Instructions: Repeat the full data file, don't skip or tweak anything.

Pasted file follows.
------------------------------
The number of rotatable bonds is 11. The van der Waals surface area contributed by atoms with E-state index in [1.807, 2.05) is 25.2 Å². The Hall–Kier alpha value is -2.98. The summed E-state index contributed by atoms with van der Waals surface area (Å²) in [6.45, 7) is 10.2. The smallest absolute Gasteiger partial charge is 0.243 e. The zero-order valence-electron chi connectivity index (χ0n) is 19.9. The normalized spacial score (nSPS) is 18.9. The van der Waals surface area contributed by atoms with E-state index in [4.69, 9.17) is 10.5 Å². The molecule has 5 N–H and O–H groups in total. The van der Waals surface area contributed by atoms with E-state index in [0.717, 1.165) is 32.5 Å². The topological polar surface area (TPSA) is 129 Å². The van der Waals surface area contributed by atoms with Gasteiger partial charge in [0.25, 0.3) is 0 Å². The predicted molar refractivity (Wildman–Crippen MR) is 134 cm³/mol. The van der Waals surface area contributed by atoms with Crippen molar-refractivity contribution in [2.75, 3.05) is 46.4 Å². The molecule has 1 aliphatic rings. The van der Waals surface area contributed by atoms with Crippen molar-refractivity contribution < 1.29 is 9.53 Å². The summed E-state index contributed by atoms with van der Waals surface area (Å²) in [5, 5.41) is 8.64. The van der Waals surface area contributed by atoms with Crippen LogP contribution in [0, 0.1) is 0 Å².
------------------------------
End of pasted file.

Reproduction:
The number of rotatable bonds is 11. The van der Waals surface area contributed by atoms with E-state index in [1.807, 2.05) is 25.2 Å². The Hall–Kier alpha value is -2.98. The summed E-state index contributed by atoms with van der Waals surface area (Å²) in [6.45, 7) is 10.2. The smallest absolute Gasteiger partial charge is 0.243 e. The zero-order valence-electron chi connectivity index (χ0n) is 19.9. The normalized spacial score (nSPS) is 18.9. The van der Waals surface area contributed by atoms with E-state index in [4.69, 9.17) is 10.5 Å². The molecule has 5 N–H and O–H groups in total. The van der Waals surface area contributed by atoms with E-state index in [0.717, 1.165) is 32.5 Å². The topological polar surface area (TPSA) is 129 Å². The van der Waals surface area contributed by atoms with Gasteiger partial charge in [0.25, 0.3) is 0 Å². The predicted molar refractivity (Wildman–Crippen MR) is 134 cm³/mol. The van der Waals surface area contributed by atoms with Crippen molar-refractivity contribution in [2.75, 3.05) is 46.4 Å². The molecule has 1 aliphatic rings. The van der Waals surface area contributed by atoms with Crippen molar-refractivity contribution < 1.29 is 9.53 Å². The summed E-state index contributed by atoms with van der Waals surface area (Å²) in [5, 5.41) is 8.64. The van der Waals surface area contributed by atoms with Crippen LogP contribution in [0, 0.1) is 0 Å².